London Nov. 12. 1796
I have had the honor to receive your Letter of the 25. of August and Doctr Nicholl whose advice I have asked has been so obliging as to give me information respecting the manner in which the order of the Court of Chancery should be published—in a day or two I will procure its insertion in the proper news paper—some little attention will be requisite to avoid as far as practicable the great Expence which commonly attends this kind of publication—the News papers containing the notification shall be transmitted to you agreeable to your directions—It is extremely difficult to form a satisfactory Opinion respecting the probability of peace—I meet with few persons who appear to have much confidence in the success of Lord Malmesbury—The Declaration of war by Spain, at a moment when England appeared to be making serious Efforts to conclude a general Peace, strengthens the belief of many, that France prefers still to continue the war: All the internal movements of this Government, that are visible; indicate a Determination to prosecute the war with vigour; The funding of the floating Debt earlier than usual, and at the commencement of the negotation with France, when its influence upon the Stocks is such as a measure so direct for the restoration of peace is calculated to produce, the Augumentation of the Militia by the addition of 60,000 men, and the means employed to recruit the regular Army, if Peace is near, would seem to be improvident & unwise—but if the war continues, 12. millions will have been funded on advantageous Terms, the Government will have removed an important obstacle to the further use of their Credit, and by an increase of the internal Strenth of the Nation placed at their Disposal the regular Forces to be employed abroad.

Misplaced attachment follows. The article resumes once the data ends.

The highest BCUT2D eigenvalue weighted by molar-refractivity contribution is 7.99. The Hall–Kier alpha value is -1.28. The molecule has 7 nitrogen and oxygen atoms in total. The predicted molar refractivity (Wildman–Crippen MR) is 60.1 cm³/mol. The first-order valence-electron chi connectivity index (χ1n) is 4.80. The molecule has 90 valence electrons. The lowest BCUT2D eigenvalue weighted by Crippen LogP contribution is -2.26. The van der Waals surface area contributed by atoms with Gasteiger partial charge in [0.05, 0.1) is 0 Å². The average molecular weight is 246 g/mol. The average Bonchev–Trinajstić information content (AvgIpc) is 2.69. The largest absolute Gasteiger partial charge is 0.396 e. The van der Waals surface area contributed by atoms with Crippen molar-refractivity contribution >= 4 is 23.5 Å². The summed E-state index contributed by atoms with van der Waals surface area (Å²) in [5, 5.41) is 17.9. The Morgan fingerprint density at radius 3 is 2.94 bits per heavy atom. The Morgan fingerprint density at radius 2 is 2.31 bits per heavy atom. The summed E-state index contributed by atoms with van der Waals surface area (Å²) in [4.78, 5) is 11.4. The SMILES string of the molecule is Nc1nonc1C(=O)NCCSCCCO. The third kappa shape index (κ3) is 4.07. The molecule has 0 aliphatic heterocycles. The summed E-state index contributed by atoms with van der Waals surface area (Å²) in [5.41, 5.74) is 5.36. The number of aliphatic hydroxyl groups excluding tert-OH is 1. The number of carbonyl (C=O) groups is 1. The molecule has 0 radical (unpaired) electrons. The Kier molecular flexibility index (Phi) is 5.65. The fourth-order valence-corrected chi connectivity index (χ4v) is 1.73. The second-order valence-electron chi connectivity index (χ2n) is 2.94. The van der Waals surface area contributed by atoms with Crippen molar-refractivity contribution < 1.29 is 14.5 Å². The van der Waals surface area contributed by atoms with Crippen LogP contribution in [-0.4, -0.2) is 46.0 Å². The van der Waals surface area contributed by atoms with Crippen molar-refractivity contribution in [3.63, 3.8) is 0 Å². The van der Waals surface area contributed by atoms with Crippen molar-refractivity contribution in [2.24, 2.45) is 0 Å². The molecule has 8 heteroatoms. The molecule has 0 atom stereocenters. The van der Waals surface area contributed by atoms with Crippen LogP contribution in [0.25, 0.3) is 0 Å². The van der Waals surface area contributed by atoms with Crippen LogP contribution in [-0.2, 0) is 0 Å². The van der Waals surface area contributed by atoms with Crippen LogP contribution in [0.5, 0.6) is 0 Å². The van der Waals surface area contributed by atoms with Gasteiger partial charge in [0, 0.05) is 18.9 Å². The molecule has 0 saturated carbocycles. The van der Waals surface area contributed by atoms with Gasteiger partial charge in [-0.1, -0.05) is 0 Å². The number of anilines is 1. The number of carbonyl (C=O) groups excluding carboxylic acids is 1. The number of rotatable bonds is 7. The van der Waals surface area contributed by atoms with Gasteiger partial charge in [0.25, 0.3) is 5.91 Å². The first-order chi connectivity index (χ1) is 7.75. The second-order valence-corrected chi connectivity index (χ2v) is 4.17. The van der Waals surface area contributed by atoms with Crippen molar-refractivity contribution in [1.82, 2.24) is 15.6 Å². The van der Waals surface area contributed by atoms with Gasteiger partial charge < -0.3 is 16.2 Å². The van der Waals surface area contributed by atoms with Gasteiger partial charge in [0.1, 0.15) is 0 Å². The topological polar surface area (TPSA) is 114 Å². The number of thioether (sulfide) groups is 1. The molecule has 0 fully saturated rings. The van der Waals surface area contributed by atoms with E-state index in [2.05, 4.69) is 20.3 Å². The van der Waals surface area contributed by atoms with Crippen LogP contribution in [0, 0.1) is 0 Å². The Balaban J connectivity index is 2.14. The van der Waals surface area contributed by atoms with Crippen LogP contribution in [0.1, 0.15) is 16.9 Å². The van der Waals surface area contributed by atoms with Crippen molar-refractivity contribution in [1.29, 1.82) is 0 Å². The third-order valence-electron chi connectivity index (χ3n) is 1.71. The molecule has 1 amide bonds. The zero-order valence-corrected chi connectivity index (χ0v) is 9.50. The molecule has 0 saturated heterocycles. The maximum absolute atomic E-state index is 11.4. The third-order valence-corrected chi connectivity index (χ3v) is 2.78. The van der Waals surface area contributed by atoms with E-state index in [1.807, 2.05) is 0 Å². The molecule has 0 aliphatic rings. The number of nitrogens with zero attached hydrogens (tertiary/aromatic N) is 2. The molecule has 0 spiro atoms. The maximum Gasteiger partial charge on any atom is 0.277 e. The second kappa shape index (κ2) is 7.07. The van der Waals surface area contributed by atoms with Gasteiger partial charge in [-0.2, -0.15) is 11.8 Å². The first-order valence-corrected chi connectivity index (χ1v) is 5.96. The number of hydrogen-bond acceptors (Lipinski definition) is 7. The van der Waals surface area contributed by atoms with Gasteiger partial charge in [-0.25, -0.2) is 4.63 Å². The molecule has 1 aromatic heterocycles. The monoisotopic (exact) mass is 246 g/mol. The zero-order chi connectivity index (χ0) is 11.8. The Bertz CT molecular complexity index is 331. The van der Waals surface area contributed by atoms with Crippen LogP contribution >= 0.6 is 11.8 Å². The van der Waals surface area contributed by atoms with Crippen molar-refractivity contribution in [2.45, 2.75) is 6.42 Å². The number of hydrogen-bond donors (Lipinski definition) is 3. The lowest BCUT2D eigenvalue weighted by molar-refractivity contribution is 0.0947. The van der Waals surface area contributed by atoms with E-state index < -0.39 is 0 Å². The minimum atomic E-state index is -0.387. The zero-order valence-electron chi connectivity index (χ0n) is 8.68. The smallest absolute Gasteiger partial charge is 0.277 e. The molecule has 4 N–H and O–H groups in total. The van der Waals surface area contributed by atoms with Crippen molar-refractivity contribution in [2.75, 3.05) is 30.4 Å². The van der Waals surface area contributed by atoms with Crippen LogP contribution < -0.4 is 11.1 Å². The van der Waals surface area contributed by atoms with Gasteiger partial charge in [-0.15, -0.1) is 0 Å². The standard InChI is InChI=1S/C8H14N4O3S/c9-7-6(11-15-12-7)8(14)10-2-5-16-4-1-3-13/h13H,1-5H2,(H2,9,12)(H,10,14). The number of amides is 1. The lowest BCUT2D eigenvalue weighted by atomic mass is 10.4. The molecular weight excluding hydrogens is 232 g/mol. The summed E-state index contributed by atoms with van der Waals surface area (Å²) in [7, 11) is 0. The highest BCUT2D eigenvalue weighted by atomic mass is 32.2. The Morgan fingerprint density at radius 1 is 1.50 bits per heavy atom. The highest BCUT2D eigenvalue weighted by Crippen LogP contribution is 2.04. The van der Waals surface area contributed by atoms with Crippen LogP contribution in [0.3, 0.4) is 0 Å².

France will bend all her Energies against that Commerce in which England finds such immense Resources to prosecute the war, not by attacking her Navy, nor by attempting the threatened invasion, but by compelling the neighbouring Nations to Exclude the commerce of England from the great and profitable market of Europe—England in Turn will endeavour to balance the Account, by conquering, or emancipating, the Colonies of Spain & France, thereby opening new, and extensive, Markets in another Quarter of the Globe—should the war unfortunately still go on, the meditated Expedition against Canada by the Mississippi may possibly be undertaken—I think it much less probable since the Evacuation of our frontier Posts by the British forces—though I can not seriously believe that such an expedition will be attempted, still it may be the part of prudence to consider it as possible, in order to guard against its mischiefs.
Spain enumerates among the injuries received from Great Britain, the Treaty concluded with us; and France was satisfied neither with that Treaty, nor with the subsequent one, that was concluded at a fortunate moment between us & Spain—both may have been dissatisfied, from motives connected with the Project of an Expedition through the Mississippi. With perfect respect I have the honor to be Dear sir yr ob. & faithful Servt
DLC: Papers of George Washington.